The modern concern, conceived in the eighteenth century, was also concerned with the ideas of measuring military power (in European nations), and the apportionment of electoral representation (such as laid down in the US constitution). But another purpose had emerged with a more subtle concern about the understanding of the population and how it was changing:  demography, the life conditions of communities of people. For example, Malthus (1799) wrote with concern about the problem of unchecked population growth and the pressure this would put on living conditions in nations and communities within them.

Historic censuses had cheerfully ignored swathes of the population, those who could not vote, fight or pay taxes, but demography required a complete account of everyone in the nation. This meant not just enumerating the people but categorising them by age, sex and location, and other things besides, yielding geo-demographic data which could be put to many purposes. This enhanced data requirement gave rise to enumeration by questionnaire rather than simple registration and counting, and thus the role of enumerators being literate enough to collect this information so that it was comparable across the nation.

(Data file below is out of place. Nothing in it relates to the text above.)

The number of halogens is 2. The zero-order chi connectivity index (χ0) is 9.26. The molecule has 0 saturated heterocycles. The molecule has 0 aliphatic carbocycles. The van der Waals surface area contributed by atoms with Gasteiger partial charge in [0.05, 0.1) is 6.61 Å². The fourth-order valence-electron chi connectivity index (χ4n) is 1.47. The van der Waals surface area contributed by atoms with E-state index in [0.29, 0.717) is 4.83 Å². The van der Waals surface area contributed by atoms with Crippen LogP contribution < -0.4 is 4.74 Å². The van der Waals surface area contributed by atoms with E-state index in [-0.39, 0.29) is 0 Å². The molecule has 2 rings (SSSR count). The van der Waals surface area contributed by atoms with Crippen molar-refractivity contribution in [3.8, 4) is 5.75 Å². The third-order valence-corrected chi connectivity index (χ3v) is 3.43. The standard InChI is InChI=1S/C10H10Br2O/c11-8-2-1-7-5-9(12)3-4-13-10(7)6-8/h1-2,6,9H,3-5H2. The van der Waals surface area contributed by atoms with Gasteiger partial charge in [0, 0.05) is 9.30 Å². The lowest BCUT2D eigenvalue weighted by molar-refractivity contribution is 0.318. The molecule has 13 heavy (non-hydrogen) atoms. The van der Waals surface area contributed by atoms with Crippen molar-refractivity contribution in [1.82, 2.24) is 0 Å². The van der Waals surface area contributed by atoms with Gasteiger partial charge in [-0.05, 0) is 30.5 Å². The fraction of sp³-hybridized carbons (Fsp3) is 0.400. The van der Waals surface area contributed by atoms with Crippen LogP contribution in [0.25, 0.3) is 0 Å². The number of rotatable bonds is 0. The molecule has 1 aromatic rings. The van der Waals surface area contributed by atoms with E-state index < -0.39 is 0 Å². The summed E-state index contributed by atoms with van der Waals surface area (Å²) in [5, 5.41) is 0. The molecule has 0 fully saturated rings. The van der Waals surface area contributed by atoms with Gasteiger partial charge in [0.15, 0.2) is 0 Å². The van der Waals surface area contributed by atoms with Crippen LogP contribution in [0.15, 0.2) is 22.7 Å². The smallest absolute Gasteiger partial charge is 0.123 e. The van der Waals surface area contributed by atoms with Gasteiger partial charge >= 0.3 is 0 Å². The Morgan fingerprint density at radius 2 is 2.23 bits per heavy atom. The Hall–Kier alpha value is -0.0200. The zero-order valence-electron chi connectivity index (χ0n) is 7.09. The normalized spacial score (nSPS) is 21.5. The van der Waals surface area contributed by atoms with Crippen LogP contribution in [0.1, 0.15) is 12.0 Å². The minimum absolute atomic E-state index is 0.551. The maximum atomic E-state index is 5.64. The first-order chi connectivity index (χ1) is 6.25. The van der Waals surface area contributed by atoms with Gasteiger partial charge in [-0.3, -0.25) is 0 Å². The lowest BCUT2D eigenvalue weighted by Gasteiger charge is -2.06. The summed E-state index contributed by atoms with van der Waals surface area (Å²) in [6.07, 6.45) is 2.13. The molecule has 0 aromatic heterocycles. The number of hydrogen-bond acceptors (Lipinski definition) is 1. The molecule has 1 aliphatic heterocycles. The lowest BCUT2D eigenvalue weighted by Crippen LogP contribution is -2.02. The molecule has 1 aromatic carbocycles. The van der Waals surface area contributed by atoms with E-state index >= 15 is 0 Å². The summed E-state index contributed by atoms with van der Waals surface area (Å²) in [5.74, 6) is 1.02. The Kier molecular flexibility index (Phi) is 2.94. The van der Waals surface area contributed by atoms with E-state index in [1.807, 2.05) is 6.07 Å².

Such a role for enumerators evolved the strategy of de facto (literally as they are found) household enumeration and central co-ordination by registrars-general in nascent statistical offices. Thus statistical compendia could be produced for provinces, with vast tabulations of household characteristics describing the state of the nation at one point in time. These data could be used to make actuarial calculations about the population and develop demographic accounts supported by periodic renewal of the data every ten years.